How to Trim a Shrub Rose


Pruning shrub roses is often a harrowing endeavor for many gardeners, but is required to shape the plant and improve the quality of the flower. Pruning prevents the development of fungal infection by improving air circulation throughout the rose shrub plant. Shrub roses require pruning in the early spring, in late February or early March while the plant is still in its dormancy phase, according to the University of Lincoln-Nebraska Extension.

Step 1

Remove dead diseased and damaged branches first, recommends the University of Nebraska-Lincoln Extension. Remove dead wood as close to the nearest, healthy bud as possible, cutting at a 45-degree angle.

Step 2

Cut back dead or old wood until you see creamy white pith or healthy live wood. If the inside of the stem is brown, prune back farther, recommends the University of Nebraska-Lincoln.

Step 3

Remove an entire branch if there are no live buds as the entire branch is dead.

Step 4

Examine rose canes for cankers, which appear as dark areas. Cut the can close to the next healthy bud, as the canker may develop into disease.

Step 5

Remove one-third of the oldest, woody stems from the shrub rose bush, recommends the University of Nebraska-Lincoln. The University of Illinois further recommends removing weak canes that are thinner than the diameter of a pencil.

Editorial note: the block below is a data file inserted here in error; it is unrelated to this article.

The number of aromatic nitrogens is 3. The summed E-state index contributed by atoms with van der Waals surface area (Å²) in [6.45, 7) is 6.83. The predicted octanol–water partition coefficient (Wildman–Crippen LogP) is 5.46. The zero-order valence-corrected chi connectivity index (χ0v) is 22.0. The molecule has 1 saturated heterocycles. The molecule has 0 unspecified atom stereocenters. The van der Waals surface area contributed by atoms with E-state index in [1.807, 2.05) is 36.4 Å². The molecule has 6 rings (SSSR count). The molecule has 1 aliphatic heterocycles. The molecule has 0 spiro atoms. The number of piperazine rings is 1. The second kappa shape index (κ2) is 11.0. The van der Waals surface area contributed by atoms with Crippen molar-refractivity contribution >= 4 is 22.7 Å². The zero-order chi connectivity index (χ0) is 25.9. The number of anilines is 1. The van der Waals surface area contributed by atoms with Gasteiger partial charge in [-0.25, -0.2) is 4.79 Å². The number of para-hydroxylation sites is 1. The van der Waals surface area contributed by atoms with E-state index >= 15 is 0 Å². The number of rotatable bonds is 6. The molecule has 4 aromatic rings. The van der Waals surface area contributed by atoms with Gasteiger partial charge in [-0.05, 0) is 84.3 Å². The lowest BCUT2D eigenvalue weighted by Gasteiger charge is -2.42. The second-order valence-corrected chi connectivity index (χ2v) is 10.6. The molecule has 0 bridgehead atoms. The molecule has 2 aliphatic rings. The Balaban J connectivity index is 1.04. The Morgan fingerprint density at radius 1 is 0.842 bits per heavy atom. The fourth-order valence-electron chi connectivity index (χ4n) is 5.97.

Step 6

Remove suckers from the bottom of the shrub rose, recommends the University of Illinois. Suckers are outgrowths from the root of the rose bush, and are not part of the main plant. Dig down to the root of the rose bush and remove the sucker by hand. Cutting suckers encourages it to regrow.

Things You'll Need

  • Pruning shears


  • University of Illinois Extension: Our Rose Garden
  • Agrilife Extension Texas A & M: Proper Pruning Techniques
  • University of Nebraska Lincoln: Pruning Shrub Roses
Keywords: pruning roses, shrub rose care, pruning shrub roses

About this Author

Cleveland Van Cecil is a freelancer writer specializing in technology. He has been a freelance writer for three years and has published extensively on, writing articles on subjects as diverse as boat motors and hydroponic gardening. Van Cecil has a Bachelor of Arts in liberal arts from Baldwin-Wallace College.